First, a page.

The Ministry of the Environment (MA), the Ministry of Livestock, Agriculture and Fisheries (MGAP) and the Ministry of Public Health (MSP) are implementing sanitary measures aimed at detecting and taking immediate action, so that actions in favor of the health of marine animals are being taken including the following situations Sea lions infected with bird flu.
This disease that affects these marine animals (as well as various mammals, such as dogs, cats, and even humans) has authorities remembering: There is no cureand the virus can cause severe muscle, neurological and respiratory effects, ultimately leading to Death of affected specimens.
Although the risk of infection in humans is very low, people must remain vigilant and take precautions as cases of contagious disease may occur. To date, there have been no cases of avian influenza transmitted from marine mammals to humans worldwide. However, to avoid any possible risk, the Department of Environment, MGAP and MSP are calling on people and pets to avoid direct contact with live or dead sea lions.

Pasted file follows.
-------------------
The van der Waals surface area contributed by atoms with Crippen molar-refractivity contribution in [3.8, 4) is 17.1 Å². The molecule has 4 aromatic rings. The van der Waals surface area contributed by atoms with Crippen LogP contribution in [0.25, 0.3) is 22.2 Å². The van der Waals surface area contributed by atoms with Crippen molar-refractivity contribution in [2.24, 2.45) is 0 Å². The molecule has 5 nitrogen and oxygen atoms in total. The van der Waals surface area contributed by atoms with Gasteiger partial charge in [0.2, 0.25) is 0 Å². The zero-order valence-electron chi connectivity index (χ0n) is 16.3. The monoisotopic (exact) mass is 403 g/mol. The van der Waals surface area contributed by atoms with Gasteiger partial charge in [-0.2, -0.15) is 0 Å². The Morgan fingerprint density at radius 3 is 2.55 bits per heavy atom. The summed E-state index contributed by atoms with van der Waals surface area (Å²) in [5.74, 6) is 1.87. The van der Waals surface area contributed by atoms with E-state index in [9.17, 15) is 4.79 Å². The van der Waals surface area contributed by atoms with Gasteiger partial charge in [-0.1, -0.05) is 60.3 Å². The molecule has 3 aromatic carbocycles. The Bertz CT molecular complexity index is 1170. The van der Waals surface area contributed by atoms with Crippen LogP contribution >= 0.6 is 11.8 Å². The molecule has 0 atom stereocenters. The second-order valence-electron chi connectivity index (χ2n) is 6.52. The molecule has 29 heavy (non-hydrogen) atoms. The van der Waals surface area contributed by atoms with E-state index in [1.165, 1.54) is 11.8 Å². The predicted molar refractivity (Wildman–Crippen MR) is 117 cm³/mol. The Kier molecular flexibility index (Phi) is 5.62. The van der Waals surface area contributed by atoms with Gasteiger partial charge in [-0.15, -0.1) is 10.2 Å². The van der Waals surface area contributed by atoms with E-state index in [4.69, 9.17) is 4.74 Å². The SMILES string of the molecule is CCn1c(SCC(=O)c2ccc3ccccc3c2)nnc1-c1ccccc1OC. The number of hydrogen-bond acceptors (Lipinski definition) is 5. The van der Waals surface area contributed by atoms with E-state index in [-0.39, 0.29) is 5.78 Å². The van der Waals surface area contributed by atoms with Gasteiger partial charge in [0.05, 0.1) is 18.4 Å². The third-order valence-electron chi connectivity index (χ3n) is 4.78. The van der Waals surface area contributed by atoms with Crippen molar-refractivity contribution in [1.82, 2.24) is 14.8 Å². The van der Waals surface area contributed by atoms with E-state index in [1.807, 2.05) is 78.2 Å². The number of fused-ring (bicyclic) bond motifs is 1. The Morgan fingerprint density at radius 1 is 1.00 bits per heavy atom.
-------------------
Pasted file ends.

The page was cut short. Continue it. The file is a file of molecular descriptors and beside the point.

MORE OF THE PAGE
How to report a suspected case of avian influenza
If you encounter a sea lion and suspect symptoms of H5 avian influenza, you should notify the National Agency for Aquatic Resources (Dinara) immediately. You can do this by sending an email to email@example.com or firstname.lastname@example.org. Acting quickly in these situations is critical to an effective response.
It is important to stress that there have been no reported cases or public outbreaks of avian influenza among production, backyard or wild birds in the country. Detection in marine mammals does not affect animal health status. Therefore, there is no risk in consuming fish and other seafood or poultry.
H5 avian influenza virus and how it spreads
H5 viruses are mainly transmitted through the oral and respiratory routes and through secretions such as saliva or mucus and excretions such as urine and feces. It is important to emphasize that the survival of the virus in the environment is limited and varies depending on humidity, solar radiation and wind.
Authorities report that steps have been taken for the final safe disposal of the carcasses of the affected sea lions. In addition, surveillance efforts are being actively carried out along coastal zones, islands and islets to detect possible cases of avian influenza in marine animals.